We seed realistic data whenever possible to replicate what’s on production, however, staging and production are hardly ever exactly the same. When the QA process has been completed, we can merge the branch from “develop” to “master”, to view the code on production.
This is typically done manually in a more controlled way to allow for immediate testing and fixing of any bugs or discrepancies that could affect our client’s business.
“Tech Debt” is the concept in software development that a short term approach was used, and there is a cost to update and rework a better solution to move forward on additional progress.
A concept in programming that reflects the extra development work that arises when code that is easy to implement in the short run is used instead of applying the best overall solution.
Technical debt is the time and effort lost to short term solutions that require extra development cycles to update portions of the software to better code.
A cluster is a piece of software that lets us use virtual computers in the cloud as a single system to host and configure multiple software applications with a unified administrative interface. The Cluster is our own, home grown hosting platform at Revelry. We started building The Cluster in summer of 2017, and by fall 2017 we started putting apps on it.
We built The Cluster to replace Heroku, and we’ll eventually release The Cluster as an open source Platform-as-a-Service to be sold and licensed to other teams. The Revelry Cluster aims to provide the ease of management of a solution like Heroku, with the low cost and portability that comes with platform independence.
Building cluster infrastructure is very difficult and time consuming, so many developers and businesses look to outsource to a reliable provider. Organizations need to get to building and scaling applications faster. We know that at Revelry, and everything we build is to serve that purpose.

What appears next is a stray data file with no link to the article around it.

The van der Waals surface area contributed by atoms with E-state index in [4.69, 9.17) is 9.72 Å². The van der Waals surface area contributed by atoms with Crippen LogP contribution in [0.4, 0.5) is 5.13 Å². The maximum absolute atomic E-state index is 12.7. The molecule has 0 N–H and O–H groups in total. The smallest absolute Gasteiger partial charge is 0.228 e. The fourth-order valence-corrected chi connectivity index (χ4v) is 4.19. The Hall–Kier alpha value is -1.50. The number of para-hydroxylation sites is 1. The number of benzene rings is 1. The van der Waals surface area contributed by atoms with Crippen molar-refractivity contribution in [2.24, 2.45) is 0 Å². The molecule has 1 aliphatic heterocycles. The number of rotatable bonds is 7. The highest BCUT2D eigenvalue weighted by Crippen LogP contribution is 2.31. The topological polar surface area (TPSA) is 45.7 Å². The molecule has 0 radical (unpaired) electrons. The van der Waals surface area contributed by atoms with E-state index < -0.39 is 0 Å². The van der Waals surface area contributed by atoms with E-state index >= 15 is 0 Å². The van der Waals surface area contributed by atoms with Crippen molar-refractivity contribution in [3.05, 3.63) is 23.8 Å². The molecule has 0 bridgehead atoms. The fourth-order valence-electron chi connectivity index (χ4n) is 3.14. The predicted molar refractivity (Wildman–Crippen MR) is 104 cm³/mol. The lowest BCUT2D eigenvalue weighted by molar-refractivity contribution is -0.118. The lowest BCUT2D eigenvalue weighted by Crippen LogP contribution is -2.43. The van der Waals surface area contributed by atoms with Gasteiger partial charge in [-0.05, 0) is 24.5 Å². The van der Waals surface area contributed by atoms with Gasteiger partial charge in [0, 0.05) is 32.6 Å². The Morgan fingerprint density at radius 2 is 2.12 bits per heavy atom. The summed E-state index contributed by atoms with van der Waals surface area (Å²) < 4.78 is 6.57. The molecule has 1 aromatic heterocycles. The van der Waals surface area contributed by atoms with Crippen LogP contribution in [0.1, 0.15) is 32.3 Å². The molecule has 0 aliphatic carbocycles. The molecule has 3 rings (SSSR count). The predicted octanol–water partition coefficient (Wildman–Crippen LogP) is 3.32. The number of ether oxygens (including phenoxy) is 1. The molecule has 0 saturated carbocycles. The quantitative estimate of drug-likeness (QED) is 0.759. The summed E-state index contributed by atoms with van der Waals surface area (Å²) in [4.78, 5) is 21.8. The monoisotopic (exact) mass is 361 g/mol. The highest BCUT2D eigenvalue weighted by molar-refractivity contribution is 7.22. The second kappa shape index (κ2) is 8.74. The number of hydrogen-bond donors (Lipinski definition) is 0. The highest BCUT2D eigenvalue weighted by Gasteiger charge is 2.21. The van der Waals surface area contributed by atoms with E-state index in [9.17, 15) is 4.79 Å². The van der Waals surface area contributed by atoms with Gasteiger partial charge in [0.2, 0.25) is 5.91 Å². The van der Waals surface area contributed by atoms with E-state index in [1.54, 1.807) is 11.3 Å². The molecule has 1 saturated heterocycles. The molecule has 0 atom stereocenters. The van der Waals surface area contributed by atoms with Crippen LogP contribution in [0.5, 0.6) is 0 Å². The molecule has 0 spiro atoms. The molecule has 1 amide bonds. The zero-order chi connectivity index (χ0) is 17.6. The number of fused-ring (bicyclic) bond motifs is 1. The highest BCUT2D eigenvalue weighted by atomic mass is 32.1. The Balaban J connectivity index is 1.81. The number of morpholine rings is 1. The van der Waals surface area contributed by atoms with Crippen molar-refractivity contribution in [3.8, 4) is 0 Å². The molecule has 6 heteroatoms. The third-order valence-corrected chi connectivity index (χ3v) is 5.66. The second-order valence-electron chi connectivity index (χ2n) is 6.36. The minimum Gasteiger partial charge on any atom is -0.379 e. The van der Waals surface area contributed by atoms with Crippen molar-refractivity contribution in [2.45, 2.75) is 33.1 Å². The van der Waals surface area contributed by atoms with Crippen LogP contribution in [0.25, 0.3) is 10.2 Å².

We use these tools to automate our development — try them out and let us know how they do.
- GitHub – Story tracking
- Kanban – Automatically-updated visualization of Issues
- Standups in Slack – How we automate standups at Revelry
- Codeship – Automatic code deployment and continuous integration
- /Poker – Slack bot for efficient story scoring
- Issue Bot — Slack bot for creating GitHub issues
UAT / User Acceptance Testing
UAT is where the product owner checks what we’ve set up in staging against the AC. Since the product owner knows their customer or user best, it is helpful for the team to receive feedback on this feature from that perspective. Similar to the QA process, once the product owner tests against the AC on the proper devices and browsers, they can comment with feedback and assign back to their PM, or close out, meaning the issue has passed their expectations.
UI / User Interface
UI stands for user interface, which is how the design and styles are applied to the digital product. A bit simpler than UX, UI determines all of the styles that will be used in the product, from the H1 font to the button border width, while also taking into consideration responsiveness of screens and devices.
At Revelry, our design team members can also do front end development, so our designs are involved not only in the design and UX discussions but also the implementation of the UI. Throughout a sprint, designers and developers will tag team tickets: passing a ticket back and forth until both the implementation and design meets our standards and acceptance criteria (AC).
UX / User Experience
At its simplest form, UX is considering the user’s experience as they use your product. Revelry approaches this starting with userflows, which can be accomplished in the form of flowcharts, wireframes, or acceptance criteria. Device or browser usage constraints also factor into UX decisions.
Pinpointing the target audience is key. It’s important to know what drives your audience. What do they want to do with your product? What problem is your app solving for them? How old are they? What is their level of technical experience? Developing user profiles is an excellent exercise that we encourage all of our clients to do, particularly startup founders. The more an ideal user can be described, the more tailored the user experience.
Not intended to serve as a visual indicator for how a page or feature will look, wireframes are more for base-level planning of how the user will get from point A to point B.
Wireframes are a good place to start before creating full mockups. Sometimes, wireframes are viewed as the “skeleton” of the site. We use them more for outlining everything that needs to be included on a single page before deploying UI/UX to refine. A wireframe at Revelry can be as simple as a sketch in a notebook or whiteboard, and as elaborate as grayscale mockups using tools such as Balsamic or Sketch.